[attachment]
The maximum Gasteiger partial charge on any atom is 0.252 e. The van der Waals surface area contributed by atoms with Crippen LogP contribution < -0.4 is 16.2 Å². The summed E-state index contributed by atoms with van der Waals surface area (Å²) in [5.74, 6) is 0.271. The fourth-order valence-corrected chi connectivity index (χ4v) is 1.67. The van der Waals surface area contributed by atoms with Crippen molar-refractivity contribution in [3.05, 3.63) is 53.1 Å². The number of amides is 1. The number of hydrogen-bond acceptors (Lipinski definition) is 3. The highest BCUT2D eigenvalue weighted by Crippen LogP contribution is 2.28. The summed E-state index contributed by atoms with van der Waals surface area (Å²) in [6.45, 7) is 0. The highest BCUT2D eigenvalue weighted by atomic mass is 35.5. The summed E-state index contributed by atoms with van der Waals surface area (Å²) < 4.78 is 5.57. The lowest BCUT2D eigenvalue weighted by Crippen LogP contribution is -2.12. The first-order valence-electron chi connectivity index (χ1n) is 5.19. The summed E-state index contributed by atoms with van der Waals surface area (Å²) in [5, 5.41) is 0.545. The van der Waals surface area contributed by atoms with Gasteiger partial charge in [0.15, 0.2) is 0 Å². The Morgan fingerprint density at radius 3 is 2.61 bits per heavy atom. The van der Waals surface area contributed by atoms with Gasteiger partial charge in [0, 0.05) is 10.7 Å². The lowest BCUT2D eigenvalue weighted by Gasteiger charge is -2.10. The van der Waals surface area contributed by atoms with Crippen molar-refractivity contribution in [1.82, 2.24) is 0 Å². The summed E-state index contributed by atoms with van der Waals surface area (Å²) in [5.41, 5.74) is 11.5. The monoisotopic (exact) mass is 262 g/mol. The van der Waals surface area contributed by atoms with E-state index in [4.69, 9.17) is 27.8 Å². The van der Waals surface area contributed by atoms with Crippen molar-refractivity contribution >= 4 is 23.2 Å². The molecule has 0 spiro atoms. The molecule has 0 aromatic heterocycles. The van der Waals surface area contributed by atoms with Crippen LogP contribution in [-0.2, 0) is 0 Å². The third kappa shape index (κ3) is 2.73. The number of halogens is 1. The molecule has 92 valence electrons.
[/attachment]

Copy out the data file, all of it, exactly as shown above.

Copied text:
The maximum Gasteiger partial charge on any atom is 0.252 e. The van der Waals surface area contributed by atoms with Crippen LogP contribution < -0.4 is 16.2 Å². The summed E-state index contributed by atoms with van der Waals surface area (Å²) in [5.74, 6) is 0.271. The fourth-order valence-corrected chi connectivity index (χ4v) is 1.67. The van der Waals surface area contributed by atoms with Crippen molar-refractivity contribution in [3.05, 3.63) is 53.1 Å². The number of amides is 1. The number of hydrogen-bond acceptors (Lipinski definition) is 3. The highest BCUT2D eigenvalue weighted by Crippen LogP contribution is 2.28. The summed E-state index contributed by atoms with van der Waals surface area (Å²) in [6.45, 7) is 0. The highest BCUT2D eigenvalue weighted by atomic mass is 35.5. The summed E-state index contributed by atoms with van der Waals surface area (Å²) < 4.78 is 5.57. The lowest BCUT2D eigenvalue weighted by Crippen LogP contribution is -2.12. The first-order valence-electron chi connectivity index (χ1n) is 5.19. The summed E-state index contributed by atoms with van der Waals surface area (Å²) in [5, 5.41) is 0.545. The van der Waals surface area contributed by atoms with Gasteiger partial charge in [0.15, 0.2) is 0 Å². The Morgan fingerprint density at radius 3 is 2.61 bits per heavy atom. The van der Waals surface area contributed by atoms with Gasteiger partial charge in [0, 0.05) is 10.7 Å². The lowest BCUT2D eigenvalue weighted by Gasteiger charge is -2.10. The van der Waals surface area contributed by atoms with Crippen molar-refractivity contribution in [1.82, 2.24) is 0 Å². The summed E-state index contributed by atoms with van der Waals surface area (Å²) in [5.41, 5.74) is 11.5. The monoisotopic (exact) mass is 262 g/mol. The van der Waals surface area contributed by atoms with E-state index in [4.69, 9.17) is 27.8 Å². The van der Waals surface area contributed by atoms with Crippen molar-refractivity contribution >= 4 is 23.2 Å². The molecule has 0 spiro atoms. The molecule has 0 aromatic heterocycles. The van der Waals surface area contributed by atoms with Crippen LogP contribution in [-0.2, 0) is 0 Å². The third kappa shape index (κ3) is 2.73. The number of halogens is 1. The molecule has 92 valence electrons.